- Paperback: 376 pages
- Publisher: The University Press of Kentucky (15 August 2011)
- Language: English
- ISBN-10: 0813134706
- ISBN-13: 978-0813134703
- Product Dimensions: 15.2 x 1.9 x 22.9 cm
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Cosmopolitanism in the Age of Globalization: Citizens without States Paperback – Import, 15 Aug 2011
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""The editors have enlisted a truly outstanding roster of luminaries in the world of political theory. This is a very fine collection."--Clifford Orwin, Professor of Political Science and Director of the Program in Political Philosophy and International Affairs, University of Toronto" -- ""The range of thinkers this volume covers is extremely helpful for any scholar interested in cosmopolitanism. The volume is expansive temporally, culturally, thematically, and methodologically."--Richard Avramenko, University of Wisconsin-Madison" --
About the Author
Lee Trepanier, associate professor of political science at Saginaw Valley State University, lives in University Center, Michigan.||Khalil M. Habib, director of the Pell Honors Program and assistant professor of philosophy at Salve Regina University, lives in Newport, Rhode Island
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The volume is neatly divided into three parts: 1. Classical Cosmopolitanism (with chapters devoted to Socrates, Cicero, Aquinas, Ibn Tufayl); 2. Modern and Contemporary Cosmopolitanism (with chapters devoted to Kant, Hegel, Heidegger, Alexandre Kojeve, and Postmodern theories of cosmopolitanism); and a final section 3 on Cosmopolitanism in the United States (with chapters ranging form Madison and the Founders, to Tocqueville on America to European experiments with Cosmopolitanism).
The introduction gives a nice history of the development of cosmopolitanism and then the action begins. From brilliant essays by Mary Nichols on Socrates, to Thomas Pangle on Roman Cosmopolitanism on the Stoics and Cicero, to Heyking on Aquinas, to Khalil M Habib on Ibn Tufayl, all the way to essays dealing with Kant, Hegel, Heidegger, Kojeve, and even chapters on Madison and Republican Cosmopolitanism, to Lincoln's Reflective Patriotism, this book offers plenty to think about. The variety of philosophies and approaches considered is stunning and sets this volume apart from all the other volumes or books out there.
Some chapters, such as the one written by L. Joseph Hebert, treat several thinkers on the topic (Tocqueville, Cicero, and Augustine on the limits of politics and cosmopolitan ambitions); while others, such as Brian Domitrovic examine cosmopolitanism from the perspectives of economic theory (these two chapters are just wonderful). Not only does this volume bring together some of the biggest names in political philosophy, but it also brings into the conversation well known historians, economists, and social scientists. It is truly interdisciplinary in the best sense of the term.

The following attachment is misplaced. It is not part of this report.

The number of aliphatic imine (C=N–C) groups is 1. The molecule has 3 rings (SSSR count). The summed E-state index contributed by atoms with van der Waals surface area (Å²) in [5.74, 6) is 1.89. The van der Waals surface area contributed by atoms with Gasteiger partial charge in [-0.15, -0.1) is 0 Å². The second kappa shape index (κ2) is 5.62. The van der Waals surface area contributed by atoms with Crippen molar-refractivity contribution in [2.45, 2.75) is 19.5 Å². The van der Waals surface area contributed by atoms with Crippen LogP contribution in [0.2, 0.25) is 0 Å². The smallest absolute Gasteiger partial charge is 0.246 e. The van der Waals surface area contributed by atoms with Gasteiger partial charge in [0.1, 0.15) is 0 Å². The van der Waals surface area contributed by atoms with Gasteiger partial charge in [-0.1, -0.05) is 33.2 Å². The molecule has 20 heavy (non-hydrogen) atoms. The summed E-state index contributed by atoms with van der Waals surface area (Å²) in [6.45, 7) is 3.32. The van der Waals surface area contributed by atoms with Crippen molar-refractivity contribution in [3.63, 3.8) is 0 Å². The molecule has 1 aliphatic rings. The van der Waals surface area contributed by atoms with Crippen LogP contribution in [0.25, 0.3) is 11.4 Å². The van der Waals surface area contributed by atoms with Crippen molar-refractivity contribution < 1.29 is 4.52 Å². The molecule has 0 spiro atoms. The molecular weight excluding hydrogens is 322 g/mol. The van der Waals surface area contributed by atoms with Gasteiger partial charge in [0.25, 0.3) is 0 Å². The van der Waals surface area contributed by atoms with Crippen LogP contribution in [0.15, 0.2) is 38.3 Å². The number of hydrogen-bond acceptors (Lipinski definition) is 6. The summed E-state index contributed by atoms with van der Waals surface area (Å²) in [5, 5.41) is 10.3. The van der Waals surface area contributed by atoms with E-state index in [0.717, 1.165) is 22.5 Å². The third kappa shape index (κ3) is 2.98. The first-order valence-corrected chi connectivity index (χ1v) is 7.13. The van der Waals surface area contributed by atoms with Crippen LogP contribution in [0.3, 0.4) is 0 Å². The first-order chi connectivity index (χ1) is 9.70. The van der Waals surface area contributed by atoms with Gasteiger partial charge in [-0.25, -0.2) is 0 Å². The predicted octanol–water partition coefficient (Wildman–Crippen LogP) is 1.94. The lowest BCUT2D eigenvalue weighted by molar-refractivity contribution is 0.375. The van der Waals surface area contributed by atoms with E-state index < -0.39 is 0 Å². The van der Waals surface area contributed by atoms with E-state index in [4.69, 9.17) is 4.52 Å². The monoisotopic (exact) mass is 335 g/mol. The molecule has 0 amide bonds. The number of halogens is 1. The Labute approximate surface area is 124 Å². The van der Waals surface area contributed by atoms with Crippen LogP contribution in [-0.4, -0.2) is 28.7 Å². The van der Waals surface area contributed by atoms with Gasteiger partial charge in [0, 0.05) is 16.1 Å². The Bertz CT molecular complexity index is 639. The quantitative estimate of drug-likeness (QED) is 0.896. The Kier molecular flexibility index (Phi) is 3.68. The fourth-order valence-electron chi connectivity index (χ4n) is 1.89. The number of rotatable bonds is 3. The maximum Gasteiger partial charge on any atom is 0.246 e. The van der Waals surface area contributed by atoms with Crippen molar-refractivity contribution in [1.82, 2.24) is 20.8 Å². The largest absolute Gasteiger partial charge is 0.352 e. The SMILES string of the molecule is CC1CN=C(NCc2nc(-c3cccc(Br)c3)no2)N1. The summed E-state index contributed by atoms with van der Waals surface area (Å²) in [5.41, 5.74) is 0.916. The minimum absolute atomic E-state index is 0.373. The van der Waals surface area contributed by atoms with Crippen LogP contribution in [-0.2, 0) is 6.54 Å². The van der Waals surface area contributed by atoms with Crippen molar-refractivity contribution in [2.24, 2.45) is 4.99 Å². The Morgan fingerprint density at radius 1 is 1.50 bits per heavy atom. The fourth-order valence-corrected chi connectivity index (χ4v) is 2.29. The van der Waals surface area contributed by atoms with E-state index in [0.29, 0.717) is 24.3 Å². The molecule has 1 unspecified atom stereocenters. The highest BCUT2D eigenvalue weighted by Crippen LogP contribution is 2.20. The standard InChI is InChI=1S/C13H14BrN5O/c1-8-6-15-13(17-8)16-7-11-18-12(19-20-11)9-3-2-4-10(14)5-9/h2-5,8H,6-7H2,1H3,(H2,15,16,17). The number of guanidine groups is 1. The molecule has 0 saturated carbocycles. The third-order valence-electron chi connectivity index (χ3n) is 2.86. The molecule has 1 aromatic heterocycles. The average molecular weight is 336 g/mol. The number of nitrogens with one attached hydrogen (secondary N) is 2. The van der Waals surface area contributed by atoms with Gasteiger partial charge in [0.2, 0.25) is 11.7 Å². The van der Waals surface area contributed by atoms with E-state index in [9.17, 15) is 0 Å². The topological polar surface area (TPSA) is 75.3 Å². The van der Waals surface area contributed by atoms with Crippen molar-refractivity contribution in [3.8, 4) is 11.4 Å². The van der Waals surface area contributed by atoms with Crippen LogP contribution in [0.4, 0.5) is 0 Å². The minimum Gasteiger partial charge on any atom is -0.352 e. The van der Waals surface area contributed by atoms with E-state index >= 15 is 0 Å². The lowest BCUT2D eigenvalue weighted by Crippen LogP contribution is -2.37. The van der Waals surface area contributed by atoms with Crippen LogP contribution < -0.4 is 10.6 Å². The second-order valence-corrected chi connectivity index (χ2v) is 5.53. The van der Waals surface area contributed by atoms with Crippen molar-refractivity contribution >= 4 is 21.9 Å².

By contrast to other very good volumes out there (for example, The Cosmopolitan Reader, by Garrett Wallace Brown) Cosmopolitanism in the Age of Globalization: Citizens Without States simply offers more. Unlike virtually all other contemporary works on the subject, this one takes on a more historical and critical view. As the editors point out in their excellent Introduction (do NOT skip this!), looking at the entire history of cosmopolitan tells a different story from what we often get by those who only focus on their own scholarly views at the expense of alternatives. It is difficult to single out specific gems. They are all excellent chapters and each offers a new angle from the perspective of a neglected thinker (or in some cases thinkers). I was pleasantly surprised to see chapters on Islamic and Christian thinkers. Habib's chapter covers a little known (at least to me) Islamic philosopher, Ibn Tufayl, and offers a very clear reading of his romance novel, Hayy, which I am now encouraged to read on my own, and in which Tufayl offers a sympathetic but critical critique of cosmopolitanism. This chapter along with Heking's and Hebert's complement each other well. Seeing the issues of cosmopolitanism in the thought and action of Lincoln and Madison was also an unexpected and valuable angle. The essays by Pangle, Nichols, Velkley, Habib, and Hebert are stunning and original. If nothing else, this volume will bring into the discussion neglected but important figures who not always embraced the claims or hopes of cosmopolitanism, but nevertheless felt it necessary to take its promises seriously by thinking through them.